20. Editorial Note

During his briefing on significant world developments affecting U.S. security at the 362d National Security Council meeting on April 14, 1958, Allen Dulles reported on the Soviet ballistic missile program:

“The Director of Central Intelligence reminded the Council that early in January of this year he had provided a full briefing on the Soviet ballistic missiles program. He would continue today with a summary of information on this subject received subsequently and mentioned from time to time in his intelligence briefing.

“The Soviet testing under its ballistic missiles program reached its climax last August. There were 21 test operations on the Kapustin Yar range. Since January the number of such tests had fallen from 21 to about 10 a month. This might be explained by the possibility that the Soviet 950-mile missile was merely a step-up of their 750-mile missile. That is, they may be using the 750-mile missile as the basic weapon, but carrying a smaller warhead to permit a range of 950 miles.

“Tests along the Tyura Tam–Klyuchi range occurred on January 30, March 29, and April 4 1958. There was also an unsuccessful attempt to test-launch an ICBM on March 12.

“Mr. Dulles noted the completion of a new detection system in the United States, and also pointed out that the Soviet Union has meanwhile taken steps to cut down on the amount of communications involved in the test firing. This unfortunate development may have resulted from extensive publicity in the United States giving the Soviets a clue to the manner in which we were receiving intelligence on these tests.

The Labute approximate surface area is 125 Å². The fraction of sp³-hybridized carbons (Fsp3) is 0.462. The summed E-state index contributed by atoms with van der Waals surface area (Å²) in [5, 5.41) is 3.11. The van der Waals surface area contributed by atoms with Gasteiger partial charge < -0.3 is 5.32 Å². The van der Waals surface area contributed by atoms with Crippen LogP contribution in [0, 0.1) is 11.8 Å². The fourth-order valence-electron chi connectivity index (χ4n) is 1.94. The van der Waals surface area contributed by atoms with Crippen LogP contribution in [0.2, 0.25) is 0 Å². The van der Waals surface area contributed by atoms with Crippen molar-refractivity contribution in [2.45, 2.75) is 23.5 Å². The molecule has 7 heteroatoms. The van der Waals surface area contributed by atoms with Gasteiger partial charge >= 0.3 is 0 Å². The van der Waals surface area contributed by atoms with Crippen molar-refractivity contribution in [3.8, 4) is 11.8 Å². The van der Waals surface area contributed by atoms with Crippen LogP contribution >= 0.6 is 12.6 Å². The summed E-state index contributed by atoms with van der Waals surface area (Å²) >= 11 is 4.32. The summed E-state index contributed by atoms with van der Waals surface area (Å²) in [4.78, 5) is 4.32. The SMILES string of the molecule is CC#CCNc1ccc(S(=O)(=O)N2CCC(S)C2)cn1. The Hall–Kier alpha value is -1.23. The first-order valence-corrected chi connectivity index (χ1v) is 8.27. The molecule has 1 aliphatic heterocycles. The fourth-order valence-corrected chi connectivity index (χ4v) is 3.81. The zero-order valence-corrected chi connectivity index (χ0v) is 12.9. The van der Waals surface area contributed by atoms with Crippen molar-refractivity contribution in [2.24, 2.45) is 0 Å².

“The Soviet earth satellite presumably burned up last night somewhere over the British West Indies. Mr. Dulles predicted that launchings of new satellites by the Soviet Union were to be expected in the near future.

“General Cutler asked Mr. Dulles whether there was any available intelligence on the statement from Denmark that the Soviets had abandoned their nuclear testing because of a catastrophic accident which had greatly spread radioactive fallout in the USSR and elsewhere. Mr. Dulles replied that there was no information whatsoever on this subject, and that the Danish report seemed unlikely on the face of it.” (Memorandum of discussion by Gleason, April 15; Eisenhower Library, Whitman File, NSC Records)

For the January briefing mentioned by Dulles, see Document 4.